IndyCar champs seek fence changes


NASCAR dodged a major bullet last Saturday in its Nationwide Series race at Daytona International Speedway. Despite the multicar accident on the last lap that sent substantial debris into the grandstands, including Kyle Larson’s engine, the 28 fans injured have all survived. The two fans who were in critical condition were upgraded to stable.

After the accident, there’s been renewed discussion about the safety of catch fencing at race tracks.

IndyCar drivers Dario Franchitti and Ryan Hunter-Reay each chimed in on the situation. They’ve seen the effects of these type accidents first-hand, as they had to deal with the loss of Dan Wheldon at IndyCar’s 2011 season finale in Las Vegas when Wheldon’s car struck a post on the inside of the catch fencing.

“it’s time @Indycar @nascar other sanctioning bodies & promoters work on an alternative to catch fencing. There has to be a better solution,” Franchitti tweeted Saturday. “@indycar @nascar give the engineers and scientists a budget and they’ll find a fix. they did it with the safer barrier…”

Meanwhile, the defending IndyCar champion told USA Today Sports that, up-front costs aside, something can be done to improve this safety aspect.

“The fence acts as a cheese grater, and the car is the cheese,” Hunter-Reay said. “When it gets airborne, the fence tears it up into pieces. It’s an industry-wide problem, and one we can fix quickly. It would be revolutionary for the sport, and it’s at the forefront of what we’ve been talking about for five years.”

There were two instances in IndyCar where fans were killed from debris going over the fence in the late 1990s. A CART-sanctioned race at Michigan International Speedway in 1998 saw three deaths after a tire that came loose from Adrian Fernandez’s car went over the wall. In an Indy Racing League event the following year at Charlotte, three spectators were also killed when more debris went into the stands. Wheel tethers were later added to the cars.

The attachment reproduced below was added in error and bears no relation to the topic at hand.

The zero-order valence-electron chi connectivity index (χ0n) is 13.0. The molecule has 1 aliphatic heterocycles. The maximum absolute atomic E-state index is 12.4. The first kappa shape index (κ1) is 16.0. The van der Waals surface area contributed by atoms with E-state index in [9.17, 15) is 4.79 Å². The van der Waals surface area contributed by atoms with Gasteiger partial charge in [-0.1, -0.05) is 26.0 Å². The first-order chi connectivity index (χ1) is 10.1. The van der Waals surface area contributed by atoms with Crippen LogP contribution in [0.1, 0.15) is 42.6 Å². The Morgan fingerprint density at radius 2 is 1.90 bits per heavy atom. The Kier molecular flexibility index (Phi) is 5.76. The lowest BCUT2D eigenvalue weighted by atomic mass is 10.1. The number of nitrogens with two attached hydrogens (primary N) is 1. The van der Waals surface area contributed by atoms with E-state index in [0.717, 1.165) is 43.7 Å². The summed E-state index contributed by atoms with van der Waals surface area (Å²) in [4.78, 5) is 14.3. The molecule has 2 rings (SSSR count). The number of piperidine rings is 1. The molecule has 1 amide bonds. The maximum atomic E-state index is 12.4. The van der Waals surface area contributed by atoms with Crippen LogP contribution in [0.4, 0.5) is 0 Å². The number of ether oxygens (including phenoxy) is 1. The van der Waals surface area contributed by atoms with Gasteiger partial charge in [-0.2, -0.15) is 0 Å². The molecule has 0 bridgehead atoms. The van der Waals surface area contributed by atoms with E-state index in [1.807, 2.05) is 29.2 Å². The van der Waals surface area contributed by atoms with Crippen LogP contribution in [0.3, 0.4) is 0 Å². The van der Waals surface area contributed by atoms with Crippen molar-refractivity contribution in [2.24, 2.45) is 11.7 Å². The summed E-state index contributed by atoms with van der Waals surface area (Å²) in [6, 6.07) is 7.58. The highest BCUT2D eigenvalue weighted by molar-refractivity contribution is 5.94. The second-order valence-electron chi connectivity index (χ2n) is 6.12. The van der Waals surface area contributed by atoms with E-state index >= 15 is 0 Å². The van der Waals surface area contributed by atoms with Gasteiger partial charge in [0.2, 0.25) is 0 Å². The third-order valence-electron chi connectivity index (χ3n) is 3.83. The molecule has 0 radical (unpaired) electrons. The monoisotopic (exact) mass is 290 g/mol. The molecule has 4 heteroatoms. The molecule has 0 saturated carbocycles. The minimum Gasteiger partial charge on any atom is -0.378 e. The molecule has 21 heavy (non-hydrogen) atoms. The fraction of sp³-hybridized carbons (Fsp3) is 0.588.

SuperMotocross set to introduce Leader Lights beginning with the World Championship finals


In a continuing effort to help fans keep track of the on track action, SuperMotocross is in the process of developing and implementing leader lights for the unified series.

Currently Supercross (SMX) utilizes stanchions in the infield that are triggered manually by a race official. At least two stanchions are used in each race as a way to draw the eye to the leader, which is especially useful in the tight confines of the stadium series when lapping often begins before the halfway mark in the 22-bike field. This system has been in place for the past two decades.

Later this year, a fully automated system will move to the bike itself to replace the old system. At that point, fans will be able to identify the leader regardless of where he is on track.

The leader lights were tested in the second Anaheim round this year. An example can be seen at the 1:45 mark in the video above on the No. 69 bike.

“What we don’t want to do is move too fast, where it’s confusing to people,” said Mike Muye, senior director of operations for Supercross and SMX in a press release. “We’ve really just focused on the leader at this point with the thought that maybe down the road we’ll introduce others.”

Scheduled to debut with the first SuperMotocross World Championship race at zMax Dragway, located just outside the Charlotte Motor Speedway, a 3D carbon fiber-printed LED light will be affixed to each motorcycle. Ten timing loops positioned around the track will trigger the lights of the leader, which will turn green.

SMX’s partner LiveTime Scoring helped develop and implement the system that has been tested in some form or fashion since 2019.

When the leader lights are successfully deployed, SuperMotocross will explore expanding the system to identify the second- and third-place riders. Depending on need and fan acceptance, more positions could be added.

SuperMotocross is exploring future enhancements, including allowing for live fan interaction with the lights and ways to use the lighting system during the race’s opening ceremony.